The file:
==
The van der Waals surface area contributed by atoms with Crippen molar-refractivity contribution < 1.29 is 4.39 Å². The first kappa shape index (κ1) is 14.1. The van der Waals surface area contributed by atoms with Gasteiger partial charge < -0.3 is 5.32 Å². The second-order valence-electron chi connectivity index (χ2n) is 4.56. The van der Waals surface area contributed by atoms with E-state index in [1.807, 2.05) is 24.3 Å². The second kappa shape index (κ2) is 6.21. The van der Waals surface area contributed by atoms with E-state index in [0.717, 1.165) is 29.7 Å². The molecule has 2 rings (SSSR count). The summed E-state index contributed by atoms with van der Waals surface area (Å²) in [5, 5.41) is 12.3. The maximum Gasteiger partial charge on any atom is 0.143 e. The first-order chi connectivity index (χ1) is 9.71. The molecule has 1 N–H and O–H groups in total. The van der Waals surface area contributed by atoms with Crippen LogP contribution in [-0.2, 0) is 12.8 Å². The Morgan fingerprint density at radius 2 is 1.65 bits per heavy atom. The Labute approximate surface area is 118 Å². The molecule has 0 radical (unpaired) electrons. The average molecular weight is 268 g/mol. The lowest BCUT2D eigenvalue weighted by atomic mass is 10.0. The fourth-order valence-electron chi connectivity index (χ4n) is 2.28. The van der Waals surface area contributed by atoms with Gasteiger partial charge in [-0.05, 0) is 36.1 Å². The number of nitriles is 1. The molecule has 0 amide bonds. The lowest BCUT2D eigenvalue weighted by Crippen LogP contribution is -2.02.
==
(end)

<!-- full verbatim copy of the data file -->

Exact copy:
The van der Waals surface area contributed by atoms with Crippen molar-refractivity contribution < 1.29 is 4.39 Å². The first kappa shape index (κ1) is 14.1. The van der Waals surface area contributed by atoms with Gasteiger partial charge < -0.3 is 5.32 Å². The second-order valence-electron chi connectivity index (χ2n) is 4.56. The van der Waals surface area contributed by atoms with E-state index in [1.807, 2.05) is 24.3 Å². The second kappa shape index (κ2) is 6.21. The van der Waals surface area contributed by atoms with E-state index in [0.717, 1.165) is 29.7 Å². The molecule has 2 rings (SSSR count). The summed E-state index contributed by atoms with van der Waals surface area (Å²) in [5, 5.41) is 12.3. The maximum Gasteiger partial charge on any atom is 0.143 e. The first-order chi connectivity index (χ1) is 9.71. The molecule has 1 N–H and O–H groups in total. The van der Waals surface area contributed by atoms with Crippen LogP contribution in [-0.2, 0) is 12.8 Å². The Morgan fingerprint density at radius 2 is 1.65 bits per heavy atom. The Labute approximate surface area is 118 Å². The molecule has 0 radical (unpaired) electrons. The average molecular weight is 268 g/mol. The lowest BCUT2D eigenvalue weighted by atomic mass is 10.0. The fourth-order valence-electron chi connectivity index (χ4n) is 2.28. The van der Waals surface area contributed by atoms with Gasteiger partial charge in [-0.05, 0) is 36.1 Å². The number of nitriles is 1. The molecule has 0 amide bonds. The lowest BCUT2D eigenvalue weighted by Crippen LogP contribution is -2.02.